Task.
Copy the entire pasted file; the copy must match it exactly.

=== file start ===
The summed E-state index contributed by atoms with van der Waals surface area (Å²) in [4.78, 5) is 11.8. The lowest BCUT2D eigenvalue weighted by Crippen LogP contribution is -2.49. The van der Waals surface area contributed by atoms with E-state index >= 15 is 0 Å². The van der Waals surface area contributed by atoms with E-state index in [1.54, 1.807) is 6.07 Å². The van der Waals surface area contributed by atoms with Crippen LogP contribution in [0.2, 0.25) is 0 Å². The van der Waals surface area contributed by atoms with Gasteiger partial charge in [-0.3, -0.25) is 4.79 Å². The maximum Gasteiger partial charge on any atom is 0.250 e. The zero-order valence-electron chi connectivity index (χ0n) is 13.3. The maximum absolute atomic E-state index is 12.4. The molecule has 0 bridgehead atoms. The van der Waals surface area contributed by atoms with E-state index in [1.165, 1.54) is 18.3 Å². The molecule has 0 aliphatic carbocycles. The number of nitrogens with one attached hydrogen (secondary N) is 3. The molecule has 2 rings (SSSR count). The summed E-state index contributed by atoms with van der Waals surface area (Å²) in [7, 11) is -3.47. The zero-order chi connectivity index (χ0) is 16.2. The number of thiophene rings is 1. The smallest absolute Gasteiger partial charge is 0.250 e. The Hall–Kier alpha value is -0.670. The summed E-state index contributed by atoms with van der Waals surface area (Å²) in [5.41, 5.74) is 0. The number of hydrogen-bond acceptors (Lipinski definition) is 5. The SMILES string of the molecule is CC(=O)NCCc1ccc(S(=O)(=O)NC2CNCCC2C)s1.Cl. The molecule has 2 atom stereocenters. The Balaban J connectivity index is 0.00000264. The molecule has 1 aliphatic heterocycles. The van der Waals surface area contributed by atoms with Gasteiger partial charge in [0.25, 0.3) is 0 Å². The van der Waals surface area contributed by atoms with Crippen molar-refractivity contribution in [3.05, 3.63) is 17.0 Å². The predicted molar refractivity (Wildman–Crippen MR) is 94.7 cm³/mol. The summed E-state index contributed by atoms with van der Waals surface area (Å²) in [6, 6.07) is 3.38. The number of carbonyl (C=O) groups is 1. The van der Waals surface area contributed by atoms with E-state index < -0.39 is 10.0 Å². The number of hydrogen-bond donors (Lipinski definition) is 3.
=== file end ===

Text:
The summed E-state index contributed by atoms with van der Waals surface area (Å²) in [4.78, 5) is 11.8. The lowest BCUT2D eigenvalue weighted by Crippen LogP contribution is -2.49. The van der Waals surface area contributed by atoms with E-state index >= 15 is 0 Å². The van der Waals surface area contributed by atoms with E-state index in [1.54, 1.807) is 6.07 Å². The van der Waals surface area contributed by atoms with Crippen LogP contribution in [0.2, 0.25) is 0 Å². The van der Waals surface area contributed by atoms with Gasteiger partial charge in [-0.3, -0.25) is 4.79 Å². The maximum Gasteiger partial charge on any atom is 0.250 e. The zero-order valence-electron chi connectivity index (χ0n) is 13.3. The maximum absolute atomic E-state index is 12.4. The molecule has 0 bridgehead atoms. The van der Waals surface area contributed by atoms with E-state index in [1.165, 1.54) is 18.3 Å². The molecule has 0 aliphatic carbocycles. The number of nitrogens with one attached hydrogen (secondary N) is 3. The molecule has 2 rings (SSSR count). The summed E-state index contributed by atoms with van der Waals surface area (Å²) in [7, 11) is -3.47. The zero-order chi connectivity index (χ0) is 16.2. The number of thiophene rings is 1. The smallest absolute Gasteiger partial charge is 0.250 e. The Hall–Kier alpha value is -0.670. The summed E-state index contributed by atoms with van der Waals surface area (Å²) in [5.41, 5.74) is 0. The number of hydrogen-bond acceptors (Lipinski definition) is 5. The SMILES string of the molecule is CC(=O)NCCc1ccc(S(=O)(=O)NC2CNCCC2C)s1.Cl. The molecule has 2 atom stereocenters. The Balaban J connectivity index is 0.00000264. The molecule has 1 aliphatic heterocycles. The van der Waals surface area contributed by atoms with Gasteiger partial charge in [0.25, 0.3) is 0 Å². The van der Waals surface area contributed by atoms with Crippen molar-refractivity contribution in [3.05, 3.63) is 17.0 Å². The predicted molar refractivity (Wildman–Crippen MR) is 94.7 cm³/mol. The summed E-state index contributed by atoms with van der Waals surface area (Å²) in [6, 6.07) is 3.38. The number of carbonyl (C=O) groups is 1. The van der Waals surface area contributed by atoms with E-state index < -0.39 is 10.0 Å². The number of hydrogen-bond donors (Lipinski definition) is 3.